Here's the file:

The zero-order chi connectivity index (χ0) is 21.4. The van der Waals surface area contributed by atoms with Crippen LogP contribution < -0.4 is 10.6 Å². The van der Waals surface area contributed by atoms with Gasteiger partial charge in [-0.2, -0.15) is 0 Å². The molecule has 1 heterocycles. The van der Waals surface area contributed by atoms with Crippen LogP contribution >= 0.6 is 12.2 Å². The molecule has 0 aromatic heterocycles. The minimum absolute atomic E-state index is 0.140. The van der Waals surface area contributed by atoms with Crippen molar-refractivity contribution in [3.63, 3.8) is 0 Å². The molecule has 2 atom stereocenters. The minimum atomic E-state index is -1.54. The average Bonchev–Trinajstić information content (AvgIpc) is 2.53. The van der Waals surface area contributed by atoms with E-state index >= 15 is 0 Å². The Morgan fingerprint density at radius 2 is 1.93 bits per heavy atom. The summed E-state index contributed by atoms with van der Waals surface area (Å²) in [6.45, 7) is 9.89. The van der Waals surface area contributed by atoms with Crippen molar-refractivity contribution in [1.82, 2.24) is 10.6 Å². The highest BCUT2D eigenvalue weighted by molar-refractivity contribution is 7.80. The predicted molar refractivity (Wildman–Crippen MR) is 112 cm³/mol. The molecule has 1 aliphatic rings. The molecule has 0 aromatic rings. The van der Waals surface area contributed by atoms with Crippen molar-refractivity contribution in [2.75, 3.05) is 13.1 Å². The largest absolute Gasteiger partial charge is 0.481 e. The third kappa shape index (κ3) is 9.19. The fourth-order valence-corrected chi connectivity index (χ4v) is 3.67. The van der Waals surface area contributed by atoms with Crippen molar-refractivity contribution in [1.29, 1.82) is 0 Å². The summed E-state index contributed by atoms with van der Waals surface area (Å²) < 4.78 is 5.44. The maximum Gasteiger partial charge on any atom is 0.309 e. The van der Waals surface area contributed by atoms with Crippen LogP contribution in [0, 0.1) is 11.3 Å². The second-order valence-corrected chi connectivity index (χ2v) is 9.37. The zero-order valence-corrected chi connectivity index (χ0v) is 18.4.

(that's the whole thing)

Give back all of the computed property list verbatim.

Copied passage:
The zero-order chi connectivity index (χ0) is 21.4. The van der Waals surface area contributed by atoms with Crippen LogP contribution < -0.4 is 10.6 Å². The van der Waals surface area contributed by atoms with Gasteiger partial charge in [-0.2, -0.15) is 0 Å². The molecule has 1 heterocycles. The van der Waals surface area contributed by atoms with Crippen LogP contribution >= 0.6 is 12.2 Å². The molecule has 0 aromatic heterocycles. The minimum absolute atomic E-state index is 0.140. The van der Waals surface area contributed by atoms with Crippen molar-refractivity contribution in [3.63, 3.8) is 0 Å². The molecule has 2 atom stereocenters. The minimum atomic E-state index is -1.54. The average Bonchev–Trinajstić information content (AvgIpc) is 2.53. The van der Waals surface area contributed by atoms with E-state index >= 15 is 0 Å². The Morgan fingerprint density at radius 2 is 1.93 bits per heavy atom. The summed E-state index contributed by atoms with van der Waals surface area (Å²) in [6.45, 7) is 9.89. The van der Waals surface area contributed by atoms with Crippen molar-refractivity contribution in [1.82, 2.24) is 10.6 Å². The highest BCUT2D eigenvalue weighted by molar-refractivity contribution is 7.80. The predicted molar refractivity (Wildman–Crippen MR) is 112 cm³/mol. The molecule has 1 aliphatic rings. The molecule has 0 aromatic rings. The van der Waals surface area contributed by atoms with Crippen molar-refractivity contribution in [2.75, 3.05) is 13.1 Å². The largest absolute Gasteiger partial charge is 0.481 e. The third kappa shape index (κ3) is 9.19. The fourth-order valence-corrected chi connectivity index (χ4v) is 3.67. The van der Waals surface area contributed by atoms with Crippen molar-refractivity contribution in [1.29, 1.82) is 0 Å². The summed E-state index contributed by atoms with van der Waals surface area (Å²) < 4.78 is 5.44. The maximum Gasteiger partial charge on any atom is 0.309 e. The van der Waals surface area contributed by atoms with Crippen LogP contribution in [0, 0.1) is 11.3 Å². The second-order valence-corrected chi connectivity index (χ2v) is 9.37. The zero-order valence-corrected chi connectivity index (χ0v) is 18.4.